Do You Have a Therapy Pet?

A therapy pet, or therapy dog is usually classified as “AAA”. Sometimes they are just called Visiting Pets.

In order to benefit from pet therapy, the patient has to connect to the dog. Sometimes the handler or the hospital staff has no control at all over whether this happens at all. Sometimes the pet is used to lift the spirits and motivate an ailing or depressed person to move on with other activities. Grooming a dog is a very common suggested activity because it raises the self-esteem of the sick person as well as bonds him or her with the pet.

Sometimes a visit from a pet is it is merely something that breaks the routine. For others it is so deeply meaningful, they may talk about the visit for days afterward. Emotionally ill or mentally ill individuals may have withdrawn from human interaction, but will talk to the pet. This can give others insight into what a person who is deeply depressed is really thinking. It can also help a person who has had a stroke, as petting an animal is a very tactile activity.

Children have been known to use pets to express their feelings by projecting their own emotions and desires onto the dog. Even without the overview of a therapeutic program visiting pets can offer both physical and mental benefits. Residents are motivated to leave their rooms, become more physically active, and interact with others (usually because they are excited to tell others about their visit with the dog.)

There are numerous studies that show positive benefits in the animal-human interaction. Those studies are available through a variety of academic institutions, universities, colleges, and research organizations, Many studies are available on-line to individuals who have access to academic databases The best way to locate these studies is through university data bases.

Would your dog make a good therapy pet? It really does depend on your animal’s overall character. For some pets, as for some people, it is a welcome break in routine. Some love meeting lots of different people. Some enjoy the attention.

Other pets find visiting stressful because of the need to “behave” Or they find it stressful because the people they visit are unpredictable. Or they find the constant shifting from one person to another to be frustrating. Good things can be stressful and tiring, and that is often true with visiting dogs. They get home, they are tired and they sleep after they have performed a long day of service helping humans feel better. However some dogs are absolutely unreal in their ability to be friendly, loyal, gentle and faithful every minute a day and without tiring at all. These types of dogs, which are often in the herding breed category are incredible natural healers.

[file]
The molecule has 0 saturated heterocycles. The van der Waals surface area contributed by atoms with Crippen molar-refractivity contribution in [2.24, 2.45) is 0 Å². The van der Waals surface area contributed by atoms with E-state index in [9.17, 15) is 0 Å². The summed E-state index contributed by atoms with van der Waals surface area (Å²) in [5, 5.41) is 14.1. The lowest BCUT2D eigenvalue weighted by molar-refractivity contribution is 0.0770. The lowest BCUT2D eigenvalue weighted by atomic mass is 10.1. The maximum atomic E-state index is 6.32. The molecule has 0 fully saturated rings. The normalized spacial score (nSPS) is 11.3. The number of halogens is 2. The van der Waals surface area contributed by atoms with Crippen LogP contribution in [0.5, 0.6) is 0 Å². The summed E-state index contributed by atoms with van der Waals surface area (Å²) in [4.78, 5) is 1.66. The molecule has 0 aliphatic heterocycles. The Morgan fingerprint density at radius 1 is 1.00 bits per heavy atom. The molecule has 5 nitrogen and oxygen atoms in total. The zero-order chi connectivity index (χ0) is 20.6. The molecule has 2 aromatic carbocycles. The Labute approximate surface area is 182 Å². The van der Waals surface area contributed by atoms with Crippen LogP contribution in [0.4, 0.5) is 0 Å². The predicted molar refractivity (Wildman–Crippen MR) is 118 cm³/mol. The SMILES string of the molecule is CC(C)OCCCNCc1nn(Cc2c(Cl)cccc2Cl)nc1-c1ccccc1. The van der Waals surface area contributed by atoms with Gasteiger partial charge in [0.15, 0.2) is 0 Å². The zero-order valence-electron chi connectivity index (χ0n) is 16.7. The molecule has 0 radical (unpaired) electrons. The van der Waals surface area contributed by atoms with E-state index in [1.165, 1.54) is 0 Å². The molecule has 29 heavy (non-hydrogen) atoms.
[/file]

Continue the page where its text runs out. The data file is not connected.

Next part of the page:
When it comes to therapy dogs you may have noticed that there is a lot of terminology. Here is a bit of a key as to how to demystify all of those acronyms that are used to describe dogs with various functions.

ATT stands for “Animal Assisted Therapy”. And AFT stands for “Animal Facilitated Therapy”. They are essentially the same thing.

However the Delta Society defines ATT as referring only to dogs that are assigned to a particular therapeutic protocol under the supervision of a professional. Unfortunately this has blurred the meaning of ATTT.

For example, in physical therapy (for a stroke) a treatment protocol would be written up with specific goals along the way such as the patient picking up a brush and stroking the dog five times. Eventually this leads up to the patient being able to attach the leash to the collar, pet the dog and walk the dog.

If the patient has social or mental problems it might be that the patient might simply be required focus on the dog for a certain number of time seconds – which increases over times eventually evolving into interaction. During all this records are kept as to the progress of the therapeutic treatment. That is “Animal Assisted Therapy” or AAT or AFT.

AAA stands for “animal assisted activities and it refers to animals that make generalized visits. Dogs making generalized visits to convalescent homes, hospitals, youth facilities etc. are called “animal assisted activities dogs.” People visited often receive a therapeutic effect but there is no treatment prescribed for how this can be achieved.

AAA dogs are people’s pets. The volunteers receive little or no training in therapeutic technique but the owner may have gotten into this as philanthropy after noticing that his or her pet gets along with others or that the pet has a calming presence.

In order to do well at AAA both you and your dog must be polite, social and well behaved but other than that no special training is required. Their role is to simply make life a little more pleasant for those in various treatment or residential facilities. People visited often receive a therapeutic effect but there is no treatment protocol for an individual patient.

In many cases the benefits offered by visiting pets are the same as those offered by Animal Assisted Therapy, the difference being that the there is no prescribed course of treatment and no recording of the effects on the individual. However these programs exist because they really do have benefits for all kinds of people including the infirm, the elderly and the mentally ill. Pets